Clients clamor for alternatives to hourly rate billing because they want lawyers to have an incentive stake in the outcome of a matter. This is the case with contingency fees, where lawyers get a flat percentage of the value earned for the client. Contingency fees are often used in litigation, from personal injury cases to high-stakes corporate disputes.Read More »
Building rapport and maintaining constant communication are the keys to sustaining a healthy business relationship between in-house and outside counsel, panelists said at Lawyers Weekly's Business and Law Breakfast Wednesday. About 40 people gathered at the Marriott City Center hotel in downtown Raleigh as panelists Jay Campbell, executive director of the N.C. Board of Pharmacy; Ken Hammer, general counsel and vice president of corporate governance at DataFlux Corp.; and Jeff Miller, vice president, general counsel and secretary of Highwoods Properties discussed the most effective ways for outside firms to attract in-house business.Read More »
In a recent article, I asked whether the billable hour method of billing clients is dead or on life support. It turns out that there is a third option: Hibernation. A recent survey reported that almost 73 percent of 2009 outside counsel fees were based on arrangements other than the standard hourly rate, up from 66 percent the year before. It is clear that law firms are scrambling with deals to retain clients. But is it also an inescapable conclusion from the survey that law firms are moving away from the standard hourly rate?Read More »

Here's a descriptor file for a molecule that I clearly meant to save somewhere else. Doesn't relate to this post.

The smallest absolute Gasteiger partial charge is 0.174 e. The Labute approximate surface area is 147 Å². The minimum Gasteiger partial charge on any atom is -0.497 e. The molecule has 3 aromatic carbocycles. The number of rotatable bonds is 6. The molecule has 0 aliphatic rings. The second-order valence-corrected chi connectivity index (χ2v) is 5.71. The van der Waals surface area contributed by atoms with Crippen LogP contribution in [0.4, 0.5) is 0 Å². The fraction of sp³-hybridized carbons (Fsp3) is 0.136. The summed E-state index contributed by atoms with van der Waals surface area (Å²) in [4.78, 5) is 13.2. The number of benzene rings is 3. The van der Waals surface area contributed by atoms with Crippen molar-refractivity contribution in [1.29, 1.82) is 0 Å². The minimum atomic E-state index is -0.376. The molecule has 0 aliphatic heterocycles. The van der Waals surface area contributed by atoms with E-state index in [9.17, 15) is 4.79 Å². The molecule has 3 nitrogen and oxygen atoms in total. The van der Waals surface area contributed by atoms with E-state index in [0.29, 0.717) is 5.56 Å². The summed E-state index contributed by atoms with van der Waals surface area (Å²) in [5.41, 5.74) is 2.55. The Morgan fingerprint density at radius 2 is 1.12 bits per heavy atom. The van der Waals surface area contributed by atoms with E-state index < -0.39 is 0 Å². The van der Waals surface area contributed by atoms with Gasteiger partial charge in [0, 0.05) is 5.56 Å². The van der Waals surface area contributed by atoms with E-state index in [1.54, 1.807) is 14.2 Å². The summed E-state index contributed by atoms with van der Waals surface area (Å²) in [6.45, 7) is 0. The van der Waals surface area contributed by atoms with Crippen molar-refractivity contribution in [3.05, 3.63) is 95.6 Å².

By DIANA SMITH, Staff Writer firstname.lastname@example.org John A. Zaloom is an attorney in Moore & Van Allen’s Research Triangle Park office, where he focuses his practice on employment law. Zaloom received his undergraduate degree from Texas A&M University in 1991. ...
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By ED POLL, Special to Lawyers Weekly email@example.com One consistent theme to come out of the Great Recession is that the billable hour, if not dead, is dying as a metric of measuring law firm performance. The Association of Corporate ...Read More »
I recently spoke with an executive whose company makes software to help lawyers record billable time. He discussed failure to record time as a "time leak," because time is lost (and therefore not billed) when an attorney fails to make contemporaneous notations of work being done. Surveys done by the company suggest that at least one in five timekeepers consistently fails to record time contemporaneously, and almost 80 percent record their time days or even weeks later.Read More »